Goldmann, Freund and Conford. The opinion of the court was delivered by Goldmann, S.j.a.d.
Defendant appeals from the sentence imposed by the County Court after conviction for violation of N.J.S.A. 39:4-98, speeding.
Dunn had been charged in the municipal court with violating the statute in that he operated an automobile at the rate of 50 miles an hour in a 25-mile residential zone in the City of Plainfield. After plea of not guilty and trial, the municipal magistrate found him guilty as charged and imposed a sentence of $30 fine, $5 costs, and revocation of driving privileges for a period of 30 days. Defendant then appealed to the County Court, R.R. 3:10-2, the revocation being stayed by the magistrate pending the outcome.
No stenographic record having been made in the municipal court, the appeal to the County Court operated as an application for a plenary trial de novo without a jury. R.R. 3:10-10(a). After a full hearing the County Court found defendant guilty as charged. Dunn's attorney was then afforded an opportunity to make a statement in mitigation of punishment, R.R. 3:7-10(c), in the course of which he noted that it was the policy of the local magistrate, in the case of violators driving at a speed of 50 miles an hour or over, to impose at least a 30-day revocation of license in addition to a fine. However, he stressed the fact that there was some question as to whether defendant had been travelling at a speed of 49 or 50 miles.
The court, in imposing sentence, stated:
"Magistrate Kiely, in addition to a fine revoked the license of the defendant for thirty (30) days, in accordance with a policy
which he had set as has been revealed now. He is the Magistrate of the Plainfield Municipal Court, and he is in a better position to determine the policy that is best adopted for the safety of the public in Plainfield. Consequently, I find the defendant guilty, as charged, to receive the same sentence imposed; a fine of $30, plus costs, and his license will be revoked for thirty days.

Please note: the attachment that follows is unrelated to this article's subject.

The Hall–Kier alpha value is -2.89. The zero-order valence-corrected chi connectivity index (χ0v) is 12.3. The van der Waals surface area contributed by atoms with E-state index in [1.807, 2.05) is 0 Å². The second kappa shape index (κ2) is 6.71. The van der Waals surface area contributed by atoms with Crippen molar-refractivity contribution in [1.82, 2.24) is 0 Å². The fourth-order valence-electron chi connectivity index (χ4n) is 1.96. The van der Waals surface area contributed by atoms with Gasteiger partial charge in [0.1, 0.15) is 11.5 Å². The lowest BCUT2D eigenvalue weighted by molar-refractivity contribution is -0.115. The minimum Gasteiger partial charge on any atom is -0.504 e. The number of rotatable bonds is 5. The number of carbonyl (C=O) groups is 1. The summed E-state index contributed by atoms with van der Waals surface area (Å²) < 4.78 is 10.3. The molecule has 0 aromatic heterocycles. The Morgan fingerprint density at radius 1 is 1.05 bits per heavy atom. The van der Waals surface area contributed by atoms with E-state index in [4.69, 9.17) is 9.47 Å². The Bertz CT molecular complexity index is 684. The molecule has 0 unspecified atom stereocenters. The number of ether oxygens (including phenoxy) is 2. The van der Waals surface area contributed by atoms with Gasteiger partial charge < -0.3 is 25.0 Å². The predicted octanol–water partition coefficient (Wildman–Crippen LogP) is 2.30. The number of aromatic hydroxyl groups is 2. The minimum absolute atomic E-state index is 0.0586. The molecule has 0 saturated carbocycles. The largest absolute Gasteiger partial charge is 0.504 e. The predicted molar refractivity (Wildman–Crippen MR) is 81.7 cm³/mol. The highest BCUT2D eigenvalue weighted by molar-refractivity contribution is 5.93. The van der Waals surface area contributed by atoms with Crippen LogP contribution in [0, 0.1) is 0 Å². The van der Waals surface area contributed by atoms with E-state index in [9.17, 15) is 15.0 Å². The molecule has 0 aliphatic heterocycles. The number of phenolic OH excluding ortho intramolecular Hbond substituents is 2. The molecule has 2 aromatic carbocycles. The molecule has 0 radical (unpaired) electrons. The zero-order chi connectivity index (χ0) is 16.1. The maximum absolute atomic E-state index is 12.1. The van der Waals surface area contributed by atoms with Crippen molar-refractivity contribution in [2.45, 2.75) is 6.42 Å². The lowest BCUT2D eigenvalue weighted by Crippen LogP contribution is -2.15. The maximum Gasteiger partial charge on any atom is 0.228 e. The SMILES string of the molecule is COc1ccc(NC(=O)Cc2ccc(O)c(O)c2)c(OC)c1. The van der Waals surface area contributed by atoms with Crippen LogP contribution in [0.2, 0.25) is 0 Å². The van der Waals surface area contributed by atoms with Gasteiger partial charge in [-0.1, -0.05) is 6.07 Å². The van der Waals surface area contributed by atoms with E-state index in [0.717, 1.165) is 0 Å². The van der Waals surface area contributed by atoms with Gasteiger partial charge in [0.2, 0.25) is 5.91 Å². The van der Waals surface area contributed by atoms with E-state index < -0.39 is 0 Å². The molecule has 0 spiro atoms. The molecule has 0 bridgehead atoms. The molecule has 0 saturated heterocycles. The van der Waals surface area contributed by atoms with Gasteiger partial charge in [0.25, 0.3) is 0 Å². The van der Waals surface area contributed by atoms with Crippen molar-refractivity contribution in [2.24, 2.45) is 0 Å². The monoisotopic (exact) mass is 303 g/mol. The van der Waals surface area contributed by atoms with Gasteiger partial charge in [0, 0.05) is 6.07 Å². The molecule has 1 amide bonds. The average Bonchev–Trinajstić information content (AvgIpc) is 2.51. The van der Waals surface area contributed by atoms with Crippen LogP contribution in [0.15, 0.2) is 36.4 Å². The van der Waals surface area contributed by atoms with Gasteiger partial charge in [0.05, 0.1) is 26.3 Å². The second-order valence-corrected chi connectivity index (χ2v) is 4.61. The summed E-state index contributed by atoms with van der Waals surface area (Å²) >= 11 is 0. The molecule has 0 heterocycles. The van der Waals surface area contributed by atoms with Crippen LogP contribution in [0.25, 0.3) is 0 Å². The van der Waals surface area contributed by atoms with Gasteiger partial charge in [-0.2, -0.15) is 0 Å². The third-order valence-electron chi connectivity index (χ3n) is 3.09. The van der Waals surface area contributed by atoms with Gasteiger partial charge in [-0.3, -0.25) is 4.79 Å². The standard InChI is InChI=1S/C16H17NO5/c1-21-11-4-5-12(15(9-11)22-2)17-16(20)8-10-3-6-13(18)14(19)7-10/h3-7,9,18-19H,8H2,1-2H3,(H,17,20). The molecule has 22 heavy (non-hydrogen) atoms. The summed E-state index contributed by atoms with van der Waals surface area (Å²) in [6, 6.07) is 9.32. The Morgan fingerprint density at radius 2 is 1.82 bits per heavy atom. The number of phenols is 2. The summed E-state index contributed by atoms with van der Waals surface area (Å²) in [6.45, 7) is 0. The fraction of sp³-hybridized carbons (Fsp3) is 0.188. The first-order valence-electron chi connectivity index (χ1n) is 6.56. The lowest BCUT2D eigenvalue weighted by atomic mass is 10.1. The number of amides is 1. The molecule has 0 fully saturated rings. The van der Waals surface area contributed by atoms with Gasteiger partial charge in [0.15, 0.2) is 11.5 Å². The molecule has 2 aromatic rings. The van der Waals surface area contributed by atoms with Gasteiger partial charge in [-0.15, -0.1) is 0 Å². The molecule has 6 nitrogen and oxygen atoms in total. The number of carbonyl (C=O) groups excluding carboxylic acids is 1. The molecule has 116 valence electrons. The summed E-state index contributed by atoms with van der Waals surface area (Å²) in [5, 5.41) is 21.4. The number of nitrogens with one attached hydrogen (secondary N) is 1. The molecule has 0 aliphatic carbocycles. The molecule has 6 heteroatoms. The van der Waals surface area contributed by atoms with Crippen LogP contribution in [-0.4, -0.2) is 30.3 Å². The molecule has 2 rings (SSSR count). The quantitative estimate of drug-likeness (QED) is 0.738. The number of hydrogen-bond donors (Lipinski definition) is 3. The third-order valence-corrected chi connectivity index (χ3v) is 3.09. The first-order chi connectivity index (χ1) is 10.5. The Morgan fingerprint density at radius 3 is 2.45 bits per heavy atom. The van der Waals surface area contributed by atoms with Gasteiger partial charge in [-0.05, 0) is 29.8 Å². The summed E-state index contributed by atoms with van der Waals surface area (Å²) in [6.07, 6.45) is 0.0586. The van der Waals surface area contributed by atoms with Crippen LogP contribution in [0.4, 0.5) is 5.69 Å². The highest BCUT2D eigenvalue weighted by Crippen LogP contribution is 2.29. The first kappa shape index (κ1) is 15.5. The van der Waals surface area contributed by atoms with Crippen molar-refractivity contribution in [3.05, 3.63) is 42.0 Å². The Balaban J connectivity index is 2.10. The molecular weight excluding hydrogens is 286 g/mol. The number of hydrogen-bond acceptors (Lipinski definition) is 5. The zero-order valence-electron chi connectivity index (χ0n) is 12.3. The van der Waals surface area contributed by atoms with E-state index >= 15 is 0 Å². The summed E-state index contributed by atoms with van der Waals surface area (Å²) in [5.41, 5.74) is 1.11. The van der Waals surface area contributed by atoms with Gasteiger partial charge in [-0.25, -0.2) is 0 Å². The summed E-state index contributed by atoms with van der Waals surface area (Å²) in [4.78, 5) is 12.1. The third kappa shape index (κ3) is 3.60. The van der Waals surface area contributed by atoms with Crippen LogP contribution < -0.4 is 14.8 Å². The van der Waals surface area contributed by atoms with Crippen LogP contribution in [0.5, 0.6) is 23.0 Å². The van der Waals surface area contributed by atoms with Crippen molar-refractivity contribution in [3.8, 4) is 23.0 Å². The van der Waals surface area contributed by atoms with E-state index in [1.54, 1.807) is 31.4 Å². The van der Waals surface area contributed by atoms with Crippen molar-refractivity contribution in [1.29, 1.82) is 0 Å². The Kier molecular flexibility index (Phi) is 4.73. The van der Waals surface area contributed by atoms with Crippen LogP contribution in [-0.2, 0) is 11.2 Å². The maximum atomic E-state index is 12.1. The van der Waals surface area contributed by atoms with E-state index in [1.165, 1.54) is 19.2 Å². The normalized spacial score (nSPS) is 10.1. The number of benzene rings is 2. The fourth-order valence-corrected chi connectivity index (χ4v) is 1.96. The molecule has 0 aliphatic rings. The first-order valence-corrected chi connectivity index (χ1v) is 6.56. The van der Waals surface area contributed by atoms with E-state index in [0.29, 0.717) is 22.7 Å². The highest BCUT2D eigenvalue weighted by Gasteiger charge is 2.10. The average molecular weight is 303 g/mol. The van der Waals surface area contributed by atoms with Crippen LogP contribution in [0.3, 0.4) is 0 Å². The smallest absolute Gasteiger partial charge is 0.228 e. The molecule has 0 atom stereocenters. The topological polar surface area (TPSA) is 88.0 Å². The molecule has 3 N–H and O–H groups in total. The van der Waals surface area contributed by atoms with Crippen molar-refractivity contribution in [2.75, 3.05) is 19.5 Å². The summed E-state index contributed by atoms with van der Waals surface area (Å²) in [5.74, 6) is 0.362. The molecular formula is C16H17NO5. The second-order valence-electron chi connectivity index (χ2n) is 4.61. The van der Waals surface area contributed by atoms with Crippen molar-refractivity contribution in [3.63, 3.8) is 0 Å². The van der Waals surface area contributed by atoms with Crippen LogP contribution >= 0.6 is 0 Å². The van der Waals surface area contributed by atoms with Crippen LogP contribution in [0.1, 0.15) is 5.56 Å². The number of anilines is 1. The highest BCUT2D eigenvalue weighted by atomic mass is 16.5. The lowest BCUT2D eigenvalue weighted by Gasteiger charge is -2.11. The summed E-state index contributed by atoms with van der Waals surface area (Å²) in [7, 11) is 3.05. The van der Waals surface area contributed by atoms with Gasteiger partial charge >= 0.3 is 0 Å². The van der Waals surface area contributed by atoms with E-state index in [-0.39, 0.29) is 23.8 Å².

Now, I will hold up the revocation of that license for several days in the event you want to reappear before Magistrate Kiely and argue the question of sentence; if you want to do that and see if he will reconsider that, I will be glad to hold it up."
Defendant does not contend his conviction was improper. He had testified that he was travelling between 35 and 40 miles an hour when apprehended, his estimate being based upon the "feel" of the Cadillac he was driving. The patrolman who made the arrest testified that his electric timing machine showed Dunn was travelling at the rate of 50 miles per hour, cf. State v. Dantonio , 18 N.J. 570, 581 (1955), and that when shown the reading on the timer Dunn said he was "amazed" at his speed. But whether defendant was driving at a rate of 50 miles an hour or somewhat less is inconsequential; the evidence clearly established that he was exceeding the 25-mile speed limit. Defendant's objection goes solely to the sentencing procedure followed by the County Court.
A trial de novo is not limited merely to the taking of testimony, its assessment, and a determination of guilt or innocence, but includes the imposition of a sentence measured by the court's own discretion. On appeal, the County Court on a trial de novo has the power to impose such sentence as is provided by law, R.R. 3:10-10(e); State v. Taylor , 38 N.J. Super. 6, 30 (App. Div. 1955). Subject to statutory limits, the determination of the penalty to be inflicted is a matter resting exclusively in the discretion of the trial court. State v. Terry , 30 N.J. Super. 288, 291 (App. Div. 1954).
A driver convicted of exceeding the speed limits fixed by N.J.S.A. 39:4-98 is subject to a fine of not more than $200, or imprisonment for a period not exceeding ten days, or ...